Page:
In No tears for Obiano, Tai Emeka Obasi says no one can pass through what Peter Obi endured in the hands of the ex-governor without snapping.

By Tai Emeka Obasi

When I saw the picture of HE Peter Obi sitting calmly at the Slapping Arena last Thursday, I fought hard to hold back the tears. To me, that was the picture that mattered most in all the activities that heralded the coming to power of Governor Chukwuma Soludo.

Ex-Gov Willie Obiano exited in characteristic fashion with his wife exhibiting the rascality that marked their eight very regrettable years in Anambra State Government House. History has a way of shaming liars and propagandists. Mrs Ebele Obiano proved to the visitors that witnessed her madness that most things, if not all, written about her uncultured excesses were fact-based.

But this is not about the Obianos and their weird behaviours.

This is rather mainly about that man that came far ahead of his generation.

Around May 2018, shortly after Obiano was sworn in for the second term in office, I was privileged to be part of the team that went to the Akanu Ibiam International Airport in Enugu to welcome the man we call Okwute home after about a three-week trip abroad.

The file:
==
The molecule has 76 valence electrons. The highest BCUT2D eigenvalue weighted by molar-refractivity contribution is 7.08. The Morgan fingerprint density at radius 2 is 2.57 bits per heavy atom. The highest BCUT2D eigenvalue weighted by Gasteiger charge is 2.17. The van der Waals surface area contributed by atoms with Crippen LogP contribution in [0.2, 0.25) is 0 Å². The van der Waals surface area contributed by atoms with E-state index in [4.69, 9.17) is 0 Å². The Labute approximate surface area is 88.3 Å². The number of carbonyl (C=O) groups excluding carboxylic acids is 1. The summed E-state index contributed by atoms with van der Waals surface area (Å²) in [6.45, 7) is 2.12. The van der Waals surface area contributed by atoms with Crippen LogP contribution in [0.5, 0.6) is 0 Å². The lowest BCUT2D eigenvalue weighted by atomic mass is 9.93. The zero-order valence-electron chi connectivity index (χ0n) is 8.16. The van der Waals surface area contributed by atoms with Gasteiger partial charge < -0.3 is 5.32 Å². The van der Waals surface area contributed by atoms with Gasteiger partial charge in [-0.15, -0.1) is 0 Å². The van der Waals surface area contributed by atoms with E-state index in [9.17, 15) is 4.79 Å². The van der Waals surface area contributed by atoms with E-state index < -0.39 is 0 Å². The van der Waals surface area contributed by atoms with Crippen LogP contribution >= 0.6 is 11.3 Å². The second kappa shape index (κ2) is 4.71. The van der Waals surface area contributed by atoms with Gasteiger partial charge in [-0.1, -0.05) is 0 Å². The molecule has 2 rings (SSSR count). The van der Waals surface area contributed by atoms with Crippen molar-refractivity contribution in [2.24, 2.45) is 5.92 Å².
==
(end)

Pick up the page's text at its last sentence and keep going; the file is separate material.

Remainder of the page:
We were in a four-vehicle convoy and I was with him in his vehicle. We had passed Four Corner and into the usually lonely stretch through Udi Hills on our way back to Onitsha. I was going through the daily newspapers we bought at the Airport when the Boss suddenly said, “Tai, did you see that?”

I snapped to attention, “what Sir?”

“That Sienna vehicle parked inside the bush?”

“No, Sir. I was busy with the papers…”

Okwute ordered his own driver to stop and turnaround. Only the three of us in the vehicle knew why we were reversing at that very dangerous spot. But the rest, including the DSS and other security personnel in the other three vehicles, knew that odd moments abound when your itinerary involved being part of Okwute’s convoy. They all reversed and followed us to the spot.

“She could be in danger,” was all that Okwute muttered as we arrived at the scene. I now noticed for the first time that a Sienna vehicle was parked inside the bush, about five metres from the road. A woman was visibly sitting behind the steering, the lone passenger in the vehicle.